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When they meet in the green room before Monday night’s debate in South Carolina, Mitt Romney should probably give Newt Gingrich a big thank you. In just a few days’ time, Gingrich has managed to do something Romney has tried and failed to do for more than five years: rally conservatives behind Mitt Romney.
Rush Limbaugh has called Gingrich’s attacks on Romney’s record at Bain Capital “indefensible,” “sad,” “absurd,” and “the language of leftists like Michael Moore and Oliver Stone.” Club for Growth President Chris Chocola declared them “disgusting” and called on Gingrich to “apologize to Governor Romney.” The Wall Street Journal wrote that those like Gingrich attacking Romney’s business record “are embarrassing themselves” and “taking the Obama line.”
Voters in South Carolina appear to agree. At a candidates’ forum hosted by Mike Huckabee on Saturday, Gingrich was booed lustily when he tried to defend his Bain attacks. Hilton Head resident Donald Hare spoke for many when he was asked by the New York Times this weekend if he is supporting Romney and replied “I am now. What Newt did convinced me.” A new Insider Advantage poll this weekend shows Romney gaining ground with an 11-point lead. It appears the former speaker’s anti-capitalist attacks have only helped, not hurt, Romney’s campaign.
“Gingrich has managed to turn himself into the candidate who abandons his conservative principles to get elected—while Romney is now positioned as the principled defender of free-market capitalism.”–Marc Thiessen
Why has Gingrich’s ploy backfired so badly? The attacks have undermined the main message of his campaign: that he is the principled conservative in the race, while Romney is a flip-flopper who will say anything to get elected. In parroting Barack Obama’s class-warfare rhetoric, Gingrich has managed to turn himself into the candidate who abandons his conservative principles to get elected — while Romney is now positioned as the principled defender of free-market capitalism. That is quite an achievement on Gingrich’s part.
Gingrich does not seem to understand what he did wrong. When a voter in Spartanburg, S.C., implored him to “lay off the corporatist versus the free market” rhetoric, Gingrich said “I agree with you” — but then explained that it was not because attacking Romney’s Bain record was wrong but because “It’s an impossible theme to talk about with Obama in the background. Obama just makes it impossible to talk rationally in that area because he is so deeply into class warfare that automatically you get an echo effect.” Translation: Obama has ruined class warfare for the rest of us.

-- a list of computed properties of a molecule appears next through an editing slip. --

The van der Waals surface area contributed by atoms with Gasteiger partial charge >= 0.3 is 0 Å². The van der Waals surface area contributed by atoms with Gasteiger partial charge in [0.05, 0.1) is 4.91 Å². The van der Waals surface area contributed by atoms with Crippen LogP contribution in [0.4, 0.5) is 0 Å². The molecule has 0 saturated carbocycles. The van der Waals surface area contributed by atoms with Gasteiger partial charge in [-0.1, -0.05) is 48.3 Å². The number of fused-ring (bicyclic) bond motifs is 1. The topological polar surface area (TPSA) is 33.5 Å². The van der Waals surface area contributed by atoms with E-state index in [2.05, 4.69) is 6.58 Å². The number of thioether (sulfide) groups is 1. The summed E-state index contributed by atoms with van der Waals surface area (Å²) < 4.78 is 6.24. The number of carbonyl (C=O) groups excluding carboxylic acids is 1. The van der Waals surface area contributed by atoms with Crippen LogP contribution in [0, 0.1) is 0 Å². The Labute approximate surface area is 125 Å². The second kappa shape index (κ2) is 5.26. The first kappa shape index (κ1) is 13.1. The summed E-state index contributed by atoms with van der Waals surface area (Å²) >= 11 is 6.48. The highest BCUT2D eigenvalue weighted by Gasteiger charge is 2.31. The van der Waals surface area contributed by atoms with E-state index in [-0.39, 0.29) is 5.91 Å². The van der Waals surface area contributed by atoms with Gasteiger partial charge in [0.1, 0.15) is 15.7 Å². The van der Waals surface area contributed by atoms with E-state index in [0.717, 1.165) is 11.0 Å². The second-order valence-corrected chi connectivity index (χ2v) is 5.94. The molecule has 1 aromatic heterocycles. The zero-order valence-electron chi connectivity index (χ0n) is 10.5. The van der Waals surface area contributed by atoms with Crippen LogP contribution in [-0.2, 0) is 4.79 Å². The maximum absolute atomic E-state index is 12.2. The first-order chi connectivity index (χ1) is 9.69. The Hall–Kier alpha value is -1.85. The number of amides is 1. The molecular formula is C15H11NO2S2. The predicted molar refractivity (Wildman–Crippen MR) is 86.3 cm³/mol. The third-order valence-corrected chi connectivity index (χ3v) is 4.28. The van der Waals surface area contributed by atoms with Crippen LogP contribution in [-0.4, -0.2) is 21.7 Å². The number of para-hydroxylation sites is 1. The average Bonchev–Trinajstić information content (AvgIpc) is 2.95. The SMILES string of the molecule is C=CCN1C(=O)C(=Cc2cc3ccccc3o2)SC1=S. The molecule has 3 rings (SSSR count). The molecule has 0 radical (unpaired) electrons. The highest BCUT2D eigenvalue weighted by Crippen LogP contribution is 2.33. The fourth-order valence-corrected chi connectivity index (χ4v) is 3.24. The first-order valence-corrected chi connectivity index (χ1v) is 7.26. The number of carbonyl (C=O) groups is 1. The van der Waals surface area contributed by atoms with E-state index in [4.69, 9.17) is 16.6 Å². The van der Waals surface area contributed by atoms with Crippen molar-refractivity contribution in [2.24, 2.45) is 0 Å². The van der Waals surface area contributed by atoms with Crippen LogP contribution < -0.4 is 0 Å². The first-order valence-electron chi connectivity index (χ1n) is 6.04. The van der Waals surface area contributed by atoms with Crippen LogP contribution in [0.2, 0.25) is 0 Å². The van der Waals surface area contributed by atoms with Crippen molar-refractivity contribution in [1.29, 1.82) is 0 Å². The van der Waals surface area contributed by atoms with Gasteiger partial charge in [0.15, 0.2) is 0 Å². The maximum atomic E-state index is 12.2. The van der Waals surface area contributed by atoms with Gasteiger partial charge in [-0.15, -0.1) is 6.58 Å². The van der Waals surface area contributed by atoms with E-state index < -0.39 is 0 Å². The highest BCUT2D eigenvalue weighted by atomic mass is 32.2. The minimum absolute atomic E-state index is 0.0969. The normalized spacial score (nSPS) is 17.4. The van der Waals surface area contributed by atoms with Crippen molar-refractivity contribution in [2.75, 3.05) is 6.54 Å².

Gingrich was defiant at the Saturday forum despite criticism from the audience. On Sunday he campaigned in Georgetown, S.C., the location of a steel plant that Bain took over and that later went bankrupt. Gingrich’s super PAC criticized Bain for this in its widely discredited anti-Romney film, “King of Bain.” Yet during his Georgetown visit, Gingrich did not mention Bain, a signal that he may be trying to move past that controversy.
But he won’t be able to divert attention from his malicious anti-capitalist attacks so easily. This weekend, his super PAC put up a new ad attacking Romney’s “questionable business background.” And the PAC has purchased $3.5 million of airtime in South Carolina to broadcast “King of Bain.” It will be hard for Gingrich to distance himself from the ad and the noxious movie if it’s still being aired across the state.
Moreover, Gingrich is certain to be confronted on his Bain attacks at Monday’s Fox News debate. And the challenge may not even come from Romney. Rick Santorum has refused to join Gingrich’s anti-capitalist assault, and the backlash on the right is an opening for him to replace Gingrich as the conservative alternative to Romney. Look for Santorum and Ron Paul (who also has refused to join the Bain attacks) to hit Gingrich when the topic comes up.
When it does, Gingrich will have two choices: he can either apologize to Mitt Romney for the Bain attacks or he can defend them. Either way he loses — and Romney wins.
Marc Thiessen is a fellow at AEI
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